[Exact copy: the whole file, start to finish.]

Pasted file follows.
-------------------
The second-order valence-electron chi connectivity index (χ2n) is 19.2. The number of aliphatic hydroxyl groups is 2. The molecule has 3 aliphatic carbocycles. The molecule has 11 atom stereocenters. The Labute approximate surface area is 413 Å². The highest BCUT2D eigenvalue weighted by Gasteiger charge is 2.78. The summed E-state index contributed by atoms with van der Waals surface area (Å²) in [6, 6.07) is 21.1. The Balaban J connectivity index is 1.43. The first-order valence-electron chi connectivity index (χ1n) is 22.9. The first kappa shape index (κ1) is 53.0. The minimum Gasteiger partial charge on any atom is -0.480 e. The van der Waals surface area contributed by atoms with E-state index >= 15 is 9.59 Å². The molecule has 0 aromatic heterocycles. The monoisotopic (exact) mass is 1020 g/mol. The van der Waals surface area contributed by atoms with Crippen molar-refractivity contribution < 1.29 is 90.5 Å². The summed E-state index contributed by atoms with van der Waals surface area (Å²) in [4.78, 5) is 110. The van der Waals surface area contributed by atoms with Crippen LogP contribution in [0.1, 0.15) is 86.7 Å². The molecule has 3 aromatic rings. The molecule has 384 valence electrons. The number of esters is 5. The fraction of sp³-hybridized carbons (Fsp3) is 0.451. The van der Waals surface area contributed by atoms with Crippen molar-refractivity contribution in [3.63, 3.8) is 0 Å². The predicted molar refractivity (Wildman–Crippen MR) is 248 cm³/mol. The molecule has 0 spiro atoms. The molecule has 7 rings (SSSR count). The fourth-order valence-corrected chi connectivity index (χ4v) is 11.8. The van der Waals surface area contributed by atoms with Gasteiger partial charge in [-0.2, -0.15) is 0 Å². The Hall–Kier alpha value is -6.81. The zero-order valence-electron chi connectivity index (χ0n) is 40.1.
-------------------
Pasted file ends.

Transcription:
The second-order valence-electron chi connectivity index (χ2n) is 19.2. The number of aliphatic hydroxyl groups is 2. The molecule has 3 aliphatic carbocycles. The molecule has 11 atom stereocenters. The Labute approximate surface area is 413 Å². The highest BCUT2D eigenvalue weighted by Gasteiger charge is 2.78. The summed E-state index contributed by atoms with van der Waals surface area (Å²) in [6, 6.07) is 21.1. The Balaban J connectivity index is 1.43. The first-order valence-electron chi connectivity index (χ1n) is 22.9. The first kappa shape index (κ1) is 53.0. The minimum Gasteiger partial charge on any atom is -0.480 e. The van der Waals surface area contributed by atoms with E-state index >= 15 is 9.59 Å². The molecule has 0 aromatic heterocycles. The monoisotopic (exact) mass is 1020 g/mol. The van der Waals surface area contributed by atoms with Crippen molar-refractivity contribution < 1.29 is 90.5 Å². The summed E-state index contributed by atoms with van der Waals surface area (Å²) in [4.78, 5) is 110. The van der Waals surface area contributed by atoms with Crippen LogP contribution in [0.1, 0.15) is 86.7 Å². The molecule has 3 aromatic rings. The molecule has 384 valence electrons. The number of esters is 5. The fraction of sp³-hybridized carbons (Fsp3) is 0.451. The van der Waals surface area contributed by atoms with Crippen molar-refractivity contribution in [3.63, 3.8) is 0 Å². The predicted molar refractivity (Wildman–Crippen MR) is 248 cm³/mol. The molecule has 0 spiro atoms. The molecule has 7 rings (SSSR count). The fourth-order valence-corrected chi connectivity index (χ4v) is 11.8. The van der Waals surface area contributed by atoms with Gasteiger partial charge in [-0.2, -0.15) is 0 Å². The Hall–Kier alpha value is -6.81. The zero-order valence-electron chi connectivity index (χ0n) is 40.1.